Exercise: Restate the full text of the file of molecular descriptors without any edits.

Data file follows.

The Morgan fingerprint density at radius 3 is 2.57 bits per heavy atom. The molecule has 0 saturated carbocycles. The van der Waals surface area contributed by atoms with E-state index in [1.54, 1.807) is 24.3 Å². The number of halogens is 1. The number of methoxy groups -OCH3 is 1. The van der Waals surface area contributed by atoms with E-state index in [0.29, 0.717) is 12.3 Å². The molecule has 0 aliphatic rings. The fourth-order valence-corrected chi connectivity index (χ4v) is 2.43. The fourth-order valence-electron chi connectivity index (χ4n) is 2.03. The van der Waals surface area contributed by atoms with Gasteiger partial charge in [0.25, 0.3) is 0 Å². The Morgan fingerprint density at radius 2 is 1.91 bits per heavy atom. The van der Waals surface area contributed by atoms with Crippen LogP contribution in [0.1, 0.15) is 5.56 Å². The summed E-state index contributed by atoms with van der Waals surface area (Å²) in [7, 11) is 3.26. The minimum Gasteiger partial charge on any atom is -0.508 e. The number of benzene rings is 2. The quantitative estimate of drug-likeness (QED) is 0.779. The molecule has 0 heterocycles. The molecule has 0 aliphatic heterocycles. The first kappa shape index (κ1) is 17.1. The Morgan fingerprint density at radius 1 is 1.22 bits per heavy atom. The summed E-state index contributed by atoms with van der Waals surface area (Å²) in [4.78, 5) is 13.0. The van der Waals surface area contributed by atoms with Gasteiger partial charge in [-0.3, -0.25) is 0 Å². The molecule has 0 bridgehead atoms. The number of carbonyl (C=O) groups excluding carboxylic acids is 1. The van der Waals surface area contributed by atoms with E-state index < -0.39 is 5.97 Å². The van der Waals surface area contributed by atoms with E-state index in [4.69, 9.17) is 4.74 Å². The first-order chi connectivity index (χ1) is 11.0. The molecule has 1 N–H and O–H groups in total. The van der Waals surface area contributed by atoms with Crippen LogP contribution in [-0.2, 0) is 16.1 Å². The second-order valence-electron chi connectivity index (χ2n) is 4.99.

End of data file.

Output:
The Morgan fingerprint density at radius 3 is 2.57 bits per heavy atom. The molecule has 0 saturated carbocycles. The van der Waals surface area contributed by atoms with E-state index in [1.54, 1.807) is 24.3 Å². The number of halogens is 1. The number of methoxy groups -OCH3 is 1. The van der Waals surface area contributed by atoms with E-state index in [0.29, 0.717) is 12.3 Å². The molecule has 0 aliphatic rings. The fourth-order valence-corrected chi connectivity index (χ4v) is 2.43. The fourth-order valence-electron chi connectivity index (χ4n) is 2.03. The van der Waals surface area contributed by atoms with Gasteiger partial charge in [0.25, 0.3) is 0 Å². The Morgan fingerprint density at radius 2 is 1.91 bits per heavy atom. The van der Waals surface area contributed by atoms with Crippen LogP contribution in [0.1, 0.15) is 5.56 Å². The summed E-state index contributed by atoms with van der Waals surface area (Å²) in [7, 11) is 3.26. The minimum Gasteiger partial charge on any atom is -0.508 e. The number of benzene rings is 2. The quantitative estimate of drug-likeness (QED) is 0.779. The molecule has 0 heterocycles. The molecule has 0 aliphatic heterocycles. The first kappa shape index (κ1) is 17.1. The Morgan fingerprint density at radius 1 is 1.22 bits per heavy atom. The summed E-state index contributed by atoms with van der Waals surface area (Å²) in [4.78, 5) is 13.0. The van der Waals surface area contributed by atoms with Gasteiger partial charge in [-0.3, -0.25) is 0 Å². The molecule has 0 bridgehead atoms. The number of carbonyl (C=O) groups excluding carboxylic acids is 1. The van der Waals surface area contributed by atoms with E-state index < -0.39 is 5.97 Å². The van der Waals surface area contributed by atoms with E-state index in [4.69, 9.17) is 4.74 Å². The first-order chi connectivity index (χ1) is 11.0. The molecule has 1 N–H and O–H groups in total. The van der Waals surface area contributed by atoms with Crippen LogP contribution in [-0.2, 0) is 16.1 Å². The second-order valence-electron chi connectivity index (χ2n) is 4.99.